Daily Archives: September 6, 2010

Mini Shopaholic – Paula’s Book Review

My sister is a ravenous reader and so when Mini Shopaholic by Sophie Kinsella arrived for me to read and review, Paula snatched it up immediately, sat down, and devoured it in a day. She has read all the previous books in this series and found this one to be “one of the best” of the lot. I don’t know when I will get to read this book, so I thought I would not make you all wait for a review…but, instead would allow Paula to share her thoughts with you in interview format. Enjoy!!

There’s no way on earth Minnie’s spoiled. No way.

OK, so she has her little moments. Like we all do. But she’s not spoiled. I would know if she was spoiled. I’m her mother. – from Mini Shopaholic, page 17 –

ME: Can you give us a short (non-spoiler) summary of the book?

PAULA: This book picks up where the last book left off with Becky, Luke and their two year old daughter Minnie living at her parents home in England. The story revolves around Becky parenting Minnie, shopping with Minnie and shaping the world to fit into her own reality.  Another plot point is the surprise party which Becky meticulously plans for her husband Luke – a surprise party he neither wants nor condones. The whole story is told hilariously from Becky’s point of view.

ME: What have you enjoyed most about the Shopaholic series? Why do you think this one is the best so far?

PAULA: I just love Becky. She is such an optimist who continually believes she can make anything happen while being a good mom and trying to keep Luke happy. The plot in this one is the most engaging and the ending is a total surprise that I didn’t see coming.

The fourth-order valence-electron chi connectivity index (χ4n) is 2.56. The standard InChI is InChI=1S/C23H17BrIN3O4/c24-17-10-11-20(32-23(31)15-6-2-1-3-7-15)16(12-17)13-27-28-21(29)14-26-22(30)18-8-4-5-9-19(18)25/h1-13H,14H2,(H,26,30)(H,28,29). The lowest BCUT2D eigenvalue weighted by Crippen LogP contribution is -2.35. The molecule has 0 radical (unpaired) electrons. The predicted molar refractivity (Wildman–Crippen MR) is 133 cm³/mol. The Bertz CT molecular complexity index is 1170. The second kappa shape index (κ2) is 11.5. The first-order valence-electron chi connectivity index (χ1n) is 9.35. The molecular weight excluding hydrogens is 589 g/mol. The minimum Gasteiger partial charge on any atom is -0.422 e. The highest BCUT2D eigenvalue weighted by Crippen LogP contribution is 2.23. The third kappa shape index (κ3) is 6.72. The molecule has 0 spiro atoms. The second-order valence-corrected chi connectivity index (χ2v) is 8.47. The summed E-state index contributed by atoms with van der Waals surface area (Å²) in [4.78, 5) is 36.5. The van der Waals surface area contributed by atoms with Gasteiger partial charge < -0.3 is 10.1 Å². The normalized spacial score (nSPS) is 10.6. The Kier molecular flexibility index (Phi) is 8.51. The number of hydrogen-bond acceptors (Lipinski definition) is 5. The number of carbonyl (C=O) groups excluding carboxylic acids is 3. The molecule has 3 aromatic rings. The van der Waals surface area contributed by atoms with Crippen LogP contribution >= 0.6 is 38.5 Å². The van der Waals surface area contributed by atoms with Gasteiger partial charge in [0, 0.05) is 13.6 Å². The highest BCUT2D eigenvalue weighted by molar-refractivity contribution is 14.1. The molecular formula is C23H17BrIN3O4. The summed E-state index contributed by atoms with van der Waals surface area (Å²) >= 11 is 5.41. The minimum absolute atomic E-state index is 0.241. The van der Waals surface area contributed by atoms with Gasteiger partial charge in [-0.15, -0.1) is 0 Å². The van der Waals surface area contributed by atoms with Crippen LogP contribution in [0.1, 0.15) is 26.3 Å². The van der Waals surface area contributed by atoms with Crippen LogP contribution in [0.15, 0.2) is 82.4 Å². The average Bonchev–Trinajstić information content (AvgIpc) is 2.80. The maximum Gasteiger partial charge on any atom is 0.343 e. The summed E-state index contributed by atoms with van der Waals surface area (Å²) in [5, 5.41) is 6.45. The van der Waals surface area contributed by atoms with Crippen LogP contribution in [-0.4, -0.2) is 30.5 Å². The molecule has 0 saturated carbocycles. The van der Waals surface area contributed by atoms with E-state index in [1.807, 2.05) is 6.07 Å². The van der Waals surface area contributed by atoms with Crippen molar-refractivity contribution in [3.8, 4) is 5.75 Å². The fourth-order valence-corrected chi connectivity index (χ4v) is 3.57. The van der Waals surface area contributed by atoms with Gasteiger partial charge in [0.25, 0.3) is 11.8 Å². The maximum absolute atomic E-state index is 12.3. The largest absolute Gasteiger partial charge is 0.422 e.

ME: What is it you enjoy so much about Kinsella’s writing?

PAULA: She has a unique way of revealing plot…for example I like how she inserts letters from individuals to Becky which are clever and show a lot of the plot with very little narration. I also think Kinsella is hysterical. I love her sense of humor, such as the little white lies which Becky invents to get herself out of trouble.

ME: Which character do you like BEST in the book? Why?

PAULA: Luke is a great character. He forgives Becky all her faults. And of course, I love Becky who I have already talked a lot about!

ME: Who do you think Kinsella is gearing her book towards? What kind of readers would most enjoy the book?

PAULA: Definitely women will be drawn to the book. People who are looking for a light, fun read will enjoy the book – and anyone who loves to shop and who has ever convinced themselves to buy something simply because it was a great deal!

ME: What about Kinsella’s characterization of women do you find the most accurate? The least accurate?